Naked and Afraid

 

My younger two children are perfecting the art of bickering, expanding the field of play in limitless ways each day.  Whether or not a car is in fact “tiny”, did the other intend to turn the water off before the second could brush teeth, whether a scratch happened knowingly, whether the radio should remain on this song or be changed, who gets to sit in which seat in a choice of the same three in our back seat, did the “hot potato” game end on one or the other, and on and on and on.  The power struggle, the need to be right, the need to win, the need…

For what could be the thousandth time, I spent an hour and a half yesterday on the sidelines of my oldest daughter’s soccer game at a tournament in Florida.  The stands were filled with frustrated voices, disappointed in the defense, mad at the ref’s call, mad that a child was taken out of the game, then I looked down the sidelines and an actual fight had broken out between parents over the ref’s work.  Was the fight sparked because of inherent racism, as the initial visual appeared, or sparked by grown-ups who have lost all perspective on what is worth losing their dignity (and cool) over in life?

It can feel like disdain, disgruntlement, discontent, disconnect and displeasure are the ruling forces of relationships.   Division and distrust are more guaranteed experiences of each day than unity and affection, pleasure and delight.  Why is this humanity’s default mode?  How do we engage differently without being trampled in its stampede?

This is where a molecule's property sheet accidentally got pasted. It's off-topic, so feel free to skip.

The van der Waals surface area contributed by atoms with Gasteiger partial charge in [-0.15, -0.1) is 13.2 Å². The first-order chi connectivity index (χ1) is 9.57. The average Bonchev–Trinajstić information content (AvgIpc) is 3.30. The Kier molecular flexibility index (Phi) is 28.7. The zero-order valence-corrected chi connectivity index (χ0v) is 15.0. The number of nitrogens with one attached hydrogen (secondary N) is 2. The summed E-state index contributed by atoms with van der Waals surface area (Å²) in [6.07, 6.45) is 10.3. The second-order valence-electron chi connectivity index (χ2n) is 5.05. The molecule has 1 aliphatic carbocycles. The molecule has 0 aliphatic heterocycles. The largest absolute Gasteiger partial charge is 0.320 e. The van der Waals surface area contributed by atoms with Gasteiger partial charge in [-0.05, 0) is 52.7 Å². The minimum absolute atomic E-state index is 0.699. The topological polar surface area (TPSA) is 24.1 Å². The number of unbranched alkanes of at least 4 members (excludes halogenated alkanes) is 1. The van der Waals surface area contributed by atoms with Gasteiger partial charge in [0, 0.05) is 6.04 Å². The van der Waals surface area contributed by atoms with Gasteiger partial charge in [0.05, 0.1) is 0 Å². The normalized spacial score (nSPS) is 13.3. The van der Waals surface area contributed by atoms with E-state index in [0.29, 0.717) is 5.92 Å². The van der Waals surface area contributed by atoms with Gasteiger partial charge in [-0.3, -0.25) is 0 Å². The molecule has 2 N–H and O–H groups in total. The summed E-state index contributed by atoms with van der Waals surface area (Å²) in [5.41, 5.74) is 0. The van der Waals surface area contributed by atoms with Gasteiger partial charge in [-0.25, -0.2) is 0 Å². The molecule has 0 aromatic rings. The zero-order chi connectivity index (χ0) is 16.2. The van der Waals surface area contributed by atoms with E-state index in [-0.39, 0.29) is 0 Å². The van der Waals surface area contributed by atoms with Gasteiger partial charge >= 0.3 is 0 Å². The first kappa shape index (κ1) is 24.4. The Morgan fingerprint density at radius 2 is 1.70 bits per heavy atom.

This bickering started in the beginning of humanity’s story:

But the serpent said to the woman, “You will not surely die. For God knows that when you eat of it your eyes will be opened, and you will be like God, knowing good and evil.”  So when the woman saw that the tree was good for food, and that it was a delight to the eyes, and that the tree was to be desired to make one wise, she took of its fruit and ate, and she also gave some to her husband who was with her, and he ate.  Then the eyes of both were opened, and they knew that they were naked. And they sewed fig leaves together and made themselves loincloths. Gen. 3:4-7

Distrust of God’s goodness, God’s ability, God’s plan, God’s wisdom convinces us that we know better than God, can choose better than God, don’t need God.  Almost immediately, like the promise of the Emperor’s New Clothes, our eyes being opened doesn’t make us as smart as God but rather exposes the reality that we never will be, that we are naked and left vulnerable in all senses.  Our fig leaves don’t cover well, but God made a covering to restore our dignity and remove our shame.